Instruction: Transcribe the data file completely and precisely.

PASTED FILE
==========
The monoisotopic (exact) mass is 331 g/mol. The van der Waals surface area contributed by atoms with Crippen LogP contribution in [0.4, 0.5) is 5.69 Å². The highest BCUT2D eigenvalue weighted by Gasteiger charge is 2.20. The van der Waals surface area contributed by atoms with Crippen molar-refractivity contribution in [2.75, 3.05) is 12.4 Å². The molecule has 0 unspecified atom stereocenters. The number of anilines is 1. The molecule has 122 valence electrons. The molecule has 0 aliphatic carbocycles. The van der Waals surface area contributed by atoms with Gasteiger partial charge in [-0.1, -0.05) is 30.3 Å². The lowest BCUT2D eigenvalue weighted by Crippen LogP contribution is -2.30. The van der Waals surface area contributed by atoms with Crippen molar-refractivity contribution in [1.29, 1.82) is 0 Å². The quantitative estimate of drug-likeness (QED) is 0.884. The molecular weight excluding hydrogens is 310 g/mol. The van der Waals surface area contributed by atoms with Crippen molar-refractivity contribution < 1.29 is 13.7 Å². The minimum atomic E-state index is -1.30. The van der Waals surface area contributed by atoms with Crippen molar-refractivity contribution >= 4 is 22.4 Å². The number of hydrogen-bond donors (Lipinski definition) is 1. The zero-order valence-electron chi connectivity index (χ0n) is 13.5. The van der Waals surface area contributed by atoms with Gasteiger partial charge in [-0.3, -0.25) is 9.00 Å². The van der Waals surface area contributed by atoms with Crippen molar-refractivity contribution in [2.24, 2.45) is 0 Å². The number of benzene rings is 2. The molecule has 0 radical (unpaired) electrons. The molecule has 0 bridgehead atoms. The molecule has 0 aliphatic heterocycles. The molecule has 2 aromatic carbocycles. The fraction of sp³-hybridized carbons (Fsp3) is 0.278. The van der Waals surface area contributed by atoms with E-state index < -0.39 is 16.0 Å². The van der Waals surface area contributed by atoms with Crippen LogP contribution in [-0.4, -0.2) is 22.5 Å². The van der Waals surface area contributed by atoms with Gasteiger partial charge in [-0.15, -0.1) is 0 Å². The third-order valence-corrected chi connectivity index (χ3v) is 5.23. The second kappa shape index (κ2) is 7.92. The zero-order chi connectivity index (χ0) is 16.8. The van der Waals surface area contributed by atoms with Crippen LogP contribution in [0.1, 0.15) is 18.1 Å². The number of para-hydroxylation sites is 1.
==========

The monoisotopic (exact) mass is 331 g/mol. The van der Waals surface area contributed by atoms with Crippen LogP contribution in [0.4, 0.5) is 5.69 Å². The highest BCUT2D eigenvalue weighted by Gasteiger charge is 2.20. The van der Waals surface area contributed by atoms with Crippen molar-refractivity contribution in [2.75, 3.05) is 12.4 Å². The molecule has 0 unspecified atom stereocenters. The number of anilines is 1. The molecule has 122 valence electrons. The molecule has 0 aliphatic carbocycles. The van der Waals surface area contributed by atoms with Gasteiger partial charge in [-0.1, -0.05) is 30.3 Å². The lowest BCUT2D eigenvalue weighted by Crippen LogP contribution is -2.30. The van der Waals surface area contributed by atoms with Crippen molar-refractivity contribution in [1.29, 1.82) is 0 Å². The quantitative estimate of drug-likeness (QED) is 0.884. The molecular weight excluding hydrogens is 310 g/mol. The van der Waals surface area contributed by atoms with Crippen molar-refractivity contribution < 1.29 is 13.7 Å². The minimum atomic E-state index is -1.30. The van der Waals surface area contributed by atoms with Crippen molar-refractivity contribution >= 4 is 22.4 Å². The number of hydrogen-bond donors (Lipinski definition) is 1. The zero-order valence-electron chi connectivity index (χ0n) is 13.5. The van der Waals surface area contributed by atoms with Gasteiger partial charge in [-0.3, -0.25) is 9.00 Å². The van der Waals surface area contributed by atoms with Crippen molar-refractivity contribution in [2.24, 2.45) is 0 Å². The number of benzene rings is 2. The molecule has 0 radical (unpaired) electrons. The molecule has 0 bridgehead atoms. The molecule has 0 aliphatic heterocycles. The molecule has 2 aromatic carbocycles. The fraction of sp³-hybridized carbons (Fsp3) is 0.278. The van der Waals surface area contributed by atoms with E-state index < -0.39 is 16.0 Å². The van der Waals surface area contributed by atoms with Crippen LogP contribution in [-0.4, -0.2) is 22.5 Å². The van der Waals surface area contributed by atoms with Gasteiger partial charge in [-0.15, -0.1) is 0 Å². The third-order valence-corrected chi connectivity index (χ3v) is 5.23. The second kappa shape index (κ2) is 7.92. The zero-order chi connectivity index (χ0) is 16.8. The van der Waals surface area contributed by atoms with Crippen LogP contribution in [0.1, 0.15) is 18.1 Å². The number of para-hydroxylation sites is 1.